Ursula, Taal Volcano and Sequoia Trees

Sequioa Tree

by Pastor Leo Launio

How do you survive when typhoon Ursula bombards you, when the ash fall from Taal Volcano suffocates you, and when the ground under your feet shakes you?

Many years ago, my family and I had the opportunity to visit the Sequoia National Park. During our visit, we’ve learned that some of the Sequoia trees are 3,500 years old, bringing us back all the way to the time of Moses. They are also one of the biggest and tallest trees in the world. Amazingly, Sequoia trees can withstand forest fires, strong winds, and diseases. What’s the secret?

There are three important characteristics that make the Sequoia trees thrive. First, they have thick skin that protects them from forest fires and diseases. Second, they grow in clusters. Third, their roots, although not deep, are intertwined together, allowing them to support each other from the onslaught of strong winds and other natural disasters.

In life, Sequoia trees can teach us some valuable lessons. They teach us the importance of a community where each person is supported and nourished by the group. They teach us the importance of being connected to each other. And finally, they teach us the value of developing a “thick skin” like perseverance, fortitude, and commitment to one’s goals and ambitions.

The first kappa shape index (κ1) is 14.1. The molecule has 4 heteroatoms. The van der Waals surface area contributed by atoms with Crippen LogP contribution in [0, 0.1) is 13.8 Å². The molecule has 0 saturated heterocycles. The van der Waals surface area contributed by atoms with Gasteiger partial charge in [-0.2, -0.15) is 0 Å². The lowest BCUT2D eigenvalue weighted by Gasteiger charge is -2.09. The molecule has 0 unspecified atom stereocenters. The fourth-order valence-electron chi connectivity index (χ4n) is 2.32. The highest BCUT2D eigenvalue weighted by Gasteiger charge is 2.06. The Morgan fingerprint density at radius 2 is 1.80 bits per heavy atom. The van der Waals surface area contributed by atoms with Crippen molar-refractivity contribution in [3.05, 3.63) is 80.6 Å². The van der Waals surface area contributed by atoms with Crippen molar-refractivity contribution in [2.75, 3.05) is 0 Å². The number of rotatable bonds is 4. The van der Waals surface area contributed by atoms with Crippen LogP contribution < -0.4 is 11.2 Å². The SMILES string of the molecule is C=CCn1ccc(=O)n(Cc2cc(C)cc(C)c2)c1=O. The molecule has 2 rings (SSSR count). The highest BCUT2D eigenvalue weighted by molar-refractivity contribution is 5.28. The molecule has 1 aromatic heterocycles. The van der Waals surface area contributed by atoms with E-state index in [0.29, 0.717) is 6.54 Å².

As we strolled along the park, admiring and learning about the Sequoia trees’ unique characteristics, one Bible verse came to my mind. In Psalm 1:1-3, David wrote:

1 Blessed is the man that walketh not in the counsel of the ungodly, nor standeth in the way of sinners, nor sitteth in the seat of the scornful.

2 But his delight is in the law of the Lord; and in his law doth he meditate day and night.

3 And he shall be like a tree planted by the rivers of water, that bringeth forth his fruit in his season; his leaf also shall not wither; and whatsoever he doeth shall prosper.

Blessings to all!


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